A swarm of locusts forced an Ethiopian Airlines passenger flight to divert to the capital Addis Ababa instead of a scheduled landing in the chartered city of Dire Dawa in eastern Ethiopia.
An airline spokesman confirmed the incident which happened last Thursday (January 9) to the BBC without giving further details. Dire Dawa to the capital is about half-an-hour journey. The plane was on what is normally an hour-long journey from Djibouti to Dire Dawa, the BBC report added.
The decision to divert to Addis Ababa was due to reduced visibility despite efforts by the pilots to clean the windscreens upon impact with the locusts.
The fight against this invasion is not without challenges, first of all they are transboundary pests that need to be tackled through a regional strategy to ensure that they are attacked from their resting habitats.
Multiple local news and aviation-focused websites also reported about the incident involving the Boeing 737-700. One very prominent photo shows the plane “painted” with what appears to be dead locusts.
B737-700 Ethiopian Airlines, ET-ALN, impacta con bandada de langostas durante la aproximación en Dire Dawa, Etiopia. pic.twitter.com/YfSXTEkGxe— AereoMeteo (@MeteoAero) January 13, 2020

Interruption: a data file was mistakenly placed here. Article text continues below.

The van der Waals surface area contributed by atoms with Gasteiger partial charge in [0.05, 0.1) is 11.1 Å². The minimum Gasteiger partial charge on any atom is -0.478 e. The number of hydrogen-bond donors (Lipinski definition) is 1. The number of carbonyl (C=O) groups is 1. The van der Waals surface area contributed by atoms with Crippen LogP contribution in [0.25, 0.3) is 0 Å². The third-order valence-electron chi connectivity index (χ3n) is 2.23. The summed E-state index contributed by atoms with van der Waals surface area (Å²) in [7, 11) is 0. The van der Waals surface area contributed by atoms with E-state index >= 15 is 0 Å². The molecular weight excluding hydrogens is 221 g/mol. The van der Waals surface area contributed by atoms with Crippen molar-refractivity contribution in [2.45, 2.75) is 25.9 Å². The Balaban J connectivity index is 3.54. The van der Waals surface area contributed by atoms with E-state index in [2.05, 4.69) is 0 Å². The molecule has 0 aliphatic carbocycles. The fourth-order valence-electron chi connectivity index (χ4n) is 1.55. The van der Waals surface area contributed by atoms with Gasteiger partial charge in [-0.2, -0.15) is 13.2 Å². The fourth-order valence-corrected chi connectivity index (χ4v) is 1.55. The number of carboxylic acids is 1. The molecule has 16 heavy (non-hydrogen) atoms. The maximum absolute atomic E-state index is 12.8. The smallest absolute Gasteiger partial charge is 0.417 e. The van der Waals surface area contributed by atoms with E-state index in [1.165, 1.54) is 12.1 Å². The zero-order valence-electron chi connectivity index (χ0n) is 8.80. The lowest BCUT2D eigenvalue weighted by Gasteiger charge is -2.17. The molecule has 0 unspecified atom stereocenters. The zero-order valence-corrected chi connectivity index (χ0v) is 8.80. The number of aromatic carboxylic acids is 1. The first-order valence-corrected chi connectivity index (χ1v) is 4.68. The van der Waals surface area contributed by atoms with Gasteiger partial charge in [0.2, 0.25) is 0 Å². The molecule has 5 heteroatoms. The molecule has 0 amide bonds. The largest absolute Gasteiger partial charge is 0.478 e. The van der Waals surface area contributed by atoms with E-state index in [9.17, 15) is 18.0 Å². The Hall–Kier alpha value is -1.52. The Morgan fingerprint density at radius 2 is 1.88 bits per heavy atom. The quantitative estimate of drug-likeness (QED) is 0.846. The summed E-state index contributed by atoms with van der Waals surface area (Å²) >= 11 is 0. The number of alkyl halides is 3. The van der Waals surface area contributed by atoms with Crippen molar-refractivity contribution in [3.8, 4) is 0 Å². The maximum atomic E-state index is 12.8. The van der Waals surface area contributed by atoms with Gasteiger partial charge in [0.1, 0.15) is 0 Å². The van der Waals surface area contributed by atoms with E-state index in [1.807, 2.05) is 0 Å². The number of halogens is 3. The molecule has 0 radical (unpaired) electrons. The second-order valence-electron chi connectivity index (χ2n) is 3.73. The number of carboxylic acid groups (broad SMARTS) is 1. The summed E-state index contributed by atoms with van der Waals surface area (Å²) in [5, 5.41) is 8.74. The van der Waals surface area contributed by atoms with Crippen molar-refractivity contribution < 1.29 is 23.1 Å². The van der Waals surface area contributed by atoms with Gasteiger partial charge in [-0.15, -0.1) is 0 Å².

East Africa’s locust invasion
After going through Somalia and Ethiopia, a large swarm of locust have now reached Kenya. The pests have left a a trail of devastation that is causing worries of food security in the region.
Mwangi Kiunjuri, Kenyan Minister of Agriculture said of the development: “We recognize that the pest invasion and its potential for rapid spread to other countries poses an unprecedented threat to food security and livelihoods in the country.”
The government is spraying pesticide in the affected areas to battle the insects. The minister said the migratory nature of the locusts made it even more difficult to deal with.
“The fight against this invasion is not without challenges, first of all they are transboundary pests that need to be tackled through a regional strategy to ensure that they are attacked from their resting habitats.
“Unfortunately, due to insecurity in some of our neighbouring countries, it has been difficult to control and prevent their migration,” he added.
In December, the United Nations’ Food and Agriculture Organization reported that about 70,000 hectares of land had been infested in Ethiopia and Somalia.
Currently, South Sudan and Uganda are being called on to be vigilant. The two countries are the next potential targets of these insects.